Tokyo Drifter

This week Tal Rosenberg looks at cinematographer Emmanuel Lubezki, the overlooked auteur of the Oscar-nominated wilderness adventure The Revenant, and I sample two features—Tokyo Drifter and Fighting Elegy—from the Gene Siskel Film Center’s monthlong retrospective on Japanese B-movie director Seijun Suzuki (Pistol Opera).


Check out our new reviews of: Anomalisa, a grown-up animation from screenwriter-turned-director Charlie Kaufman (Adaptation, Eternal Sunshine of the Spotless Mind); Band of Robbers, a modern-day update of Mark Twain’s books about Tom Sawyer and Huckleberry Finn; The Benefactor, starring Richard Gere as a meddling philanthropist; Mustang, a Turkish drama about five orphaned sisters who run afoul of their conservative community; and Peggy Guggenheim: Art Addict, a documentary profile of the wealthy collector.


Best bets for repertory: Born to Boogie (1972), starring Marc Bolan of T. Rex, and Head (1968), starring the Monkees, Tuesday at Parts & Labor; George Cukor’s Dinner at Eight (1933), screening in 35-milimeter on Wednesday at Northbrook Public Library; David Lynch’s The Elephant Man (1980), Wednesday at University of Chicago Doc Films; Robert Flaherty’s Moana (1925), screening in a restored print with a new soundtrack by Flaherty’s daughter, Monica, and documentary maker Richard Leacock; Andrei Tarkovsky’s The Sacrifice (1986), Wednesday at Northeast Illinois University Auditorium; and Martin Scorsese’s Taxi Driver (1975), Friday and Sunday at Doc.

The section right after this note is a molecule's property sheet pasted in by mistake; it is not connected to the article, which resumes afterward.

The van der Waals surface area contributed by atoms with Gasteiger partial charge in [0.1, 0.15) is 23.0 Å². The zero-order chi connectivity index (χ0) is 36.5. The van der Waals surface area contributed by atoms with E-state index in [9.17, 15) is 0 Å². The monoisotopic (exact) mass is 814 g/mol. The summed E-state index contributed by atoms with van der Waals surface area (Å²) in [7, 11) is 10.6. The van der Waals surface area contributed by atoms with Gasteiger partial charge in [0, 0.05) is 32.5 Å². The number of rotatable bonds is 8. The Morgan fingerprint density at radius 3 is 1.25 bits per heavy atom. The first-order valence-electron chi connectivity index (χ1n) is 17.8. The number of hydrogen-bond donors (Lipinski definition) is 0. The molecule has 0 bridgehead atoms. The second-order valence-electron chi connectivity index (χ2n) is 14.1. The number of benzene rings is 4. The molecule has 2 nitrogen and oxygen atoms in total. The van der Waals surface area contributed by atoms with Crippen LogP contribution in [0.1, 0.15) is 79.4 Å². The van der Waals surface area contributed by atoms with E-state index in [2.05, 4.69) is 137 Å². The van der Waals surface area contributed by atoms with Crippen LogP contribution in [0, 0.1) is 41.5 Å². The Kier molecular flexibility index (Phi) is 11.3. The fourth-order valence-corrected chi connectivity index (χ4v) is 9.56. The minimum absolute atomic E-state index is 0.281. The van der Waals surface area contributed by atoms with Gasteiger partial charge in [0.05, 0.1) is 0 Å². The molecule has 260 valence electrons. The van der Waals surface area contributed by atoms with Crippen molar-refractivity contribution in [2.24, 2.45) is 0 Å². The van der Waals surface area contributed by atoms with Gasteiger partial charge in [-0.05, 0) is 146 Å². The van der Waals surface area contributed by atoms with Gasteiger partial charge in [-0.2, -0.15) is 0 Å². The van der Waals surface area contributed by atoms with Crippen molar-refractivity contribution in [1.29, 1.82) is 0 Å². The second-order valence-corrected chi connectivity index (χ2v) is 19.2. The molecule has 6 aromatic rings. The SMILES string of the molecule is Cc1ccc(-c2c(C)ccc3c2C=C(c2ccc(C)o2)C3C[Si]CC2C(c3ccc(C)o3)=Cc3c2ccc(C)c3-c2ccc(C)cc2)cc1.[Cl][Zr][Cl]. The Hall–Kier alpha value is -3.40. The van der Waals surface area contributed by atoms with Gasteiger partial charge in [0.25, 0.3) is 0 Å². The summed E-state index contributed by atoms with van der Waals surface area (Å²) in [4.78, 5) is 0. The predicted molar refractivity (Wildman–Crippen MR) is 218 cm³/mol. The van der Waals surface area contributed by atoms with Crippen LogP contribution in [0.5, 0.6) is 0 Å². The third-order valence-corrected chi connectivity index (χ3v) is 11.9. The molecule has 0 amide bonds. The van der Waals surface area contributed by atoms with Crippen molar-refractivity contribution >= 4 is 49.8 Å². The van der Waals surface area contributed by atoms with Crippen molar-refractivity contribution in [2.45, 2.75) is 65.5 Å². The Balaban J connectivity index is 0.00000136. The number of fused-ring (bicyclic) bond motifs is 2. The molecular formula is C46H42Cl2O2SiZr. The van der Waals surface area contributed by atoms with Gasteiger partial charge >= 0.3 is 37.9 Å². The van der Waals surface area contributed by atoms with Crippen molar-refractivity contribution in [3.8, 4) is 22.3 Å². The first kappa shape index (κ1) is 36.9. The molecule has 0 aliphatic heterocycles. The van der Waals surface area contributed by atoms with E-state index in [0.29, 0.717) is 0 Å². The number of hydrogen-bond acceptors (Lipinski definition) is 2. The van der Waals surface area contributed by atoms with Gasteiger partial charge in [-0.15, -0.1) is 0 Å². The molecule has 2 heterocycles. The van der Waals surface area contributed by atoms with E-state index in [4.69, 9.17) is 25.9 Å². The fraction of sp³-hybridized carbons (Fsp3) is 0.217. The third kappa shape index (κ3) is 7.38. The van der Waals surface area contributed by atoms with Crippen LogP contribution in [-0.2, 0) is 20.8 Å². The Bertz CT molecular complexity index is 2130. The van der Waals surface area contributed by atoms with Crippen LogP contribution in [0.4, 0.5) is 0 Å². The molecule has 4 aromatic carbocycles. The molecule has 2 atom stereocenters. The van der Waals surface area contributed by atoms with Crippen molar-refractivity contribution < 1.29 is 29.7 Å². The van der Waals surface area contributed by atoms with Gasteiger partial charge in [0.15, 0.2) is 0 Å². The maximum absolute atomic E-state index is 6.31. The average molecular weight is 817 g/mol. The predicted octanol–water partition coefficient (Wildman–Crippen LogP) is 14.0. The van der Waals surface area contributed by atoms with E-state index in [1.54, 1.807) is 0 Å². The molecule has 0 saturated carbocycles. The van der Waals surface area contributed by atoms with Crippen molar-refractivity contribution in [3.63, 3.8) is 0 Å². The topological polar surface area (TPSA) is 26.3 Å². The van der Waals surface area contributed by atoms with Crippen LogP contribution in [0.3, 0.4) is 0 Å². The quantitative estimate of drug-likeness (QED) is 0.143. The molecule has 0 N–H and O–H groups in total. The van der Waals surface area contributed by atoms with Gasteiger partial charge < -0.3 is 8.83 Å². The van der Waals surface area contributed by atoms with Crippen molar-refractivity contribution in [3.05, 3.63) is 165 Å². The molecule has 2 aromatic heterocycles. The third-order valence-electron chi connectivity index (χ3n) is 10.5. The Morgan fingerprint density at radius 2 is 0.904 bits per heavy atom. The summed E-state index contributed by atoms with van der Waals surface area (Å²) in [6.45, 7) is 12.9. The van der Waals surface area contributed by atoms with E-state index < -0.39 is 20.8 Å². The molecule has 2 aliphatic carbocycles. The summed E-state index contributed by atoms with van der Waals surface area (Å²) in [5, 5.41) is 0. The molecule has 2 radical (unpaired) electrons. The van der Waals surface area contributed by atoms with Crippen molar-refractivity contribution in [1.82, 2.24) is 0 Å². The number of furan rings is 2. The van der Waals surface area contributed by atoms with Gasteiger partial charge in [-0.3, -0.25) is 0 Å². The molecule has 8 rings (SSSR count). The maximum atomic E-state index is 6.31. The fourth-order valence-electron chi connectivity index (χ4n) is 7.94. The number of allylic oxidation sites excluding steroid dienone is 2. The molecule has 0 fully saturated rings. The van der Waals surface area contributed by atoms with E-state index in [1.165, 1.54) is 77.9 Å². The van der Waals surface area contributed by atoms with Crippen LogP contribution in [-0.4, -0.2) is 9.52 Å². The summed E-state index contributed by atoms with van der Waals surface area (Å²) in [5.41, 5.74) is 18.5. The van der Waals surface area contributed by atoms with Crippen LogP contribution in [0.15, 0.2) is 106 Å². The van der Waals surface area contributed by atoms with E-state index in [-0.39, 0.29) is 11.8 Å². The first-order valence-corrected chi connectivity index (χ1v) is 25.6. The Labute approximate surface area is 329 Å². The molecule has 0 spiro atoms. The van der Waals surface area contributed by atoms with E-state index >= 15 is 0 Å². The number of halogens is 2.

The Elephant Man

University of Chicago Film Studies Center is back in business after the holiday break, kicking off a three-part lecture series on experimental film in Eastern Europe, and the New Romanian Cinema Film Festival takes place Saturday at Gallery 400 and Sunday at Doc Films.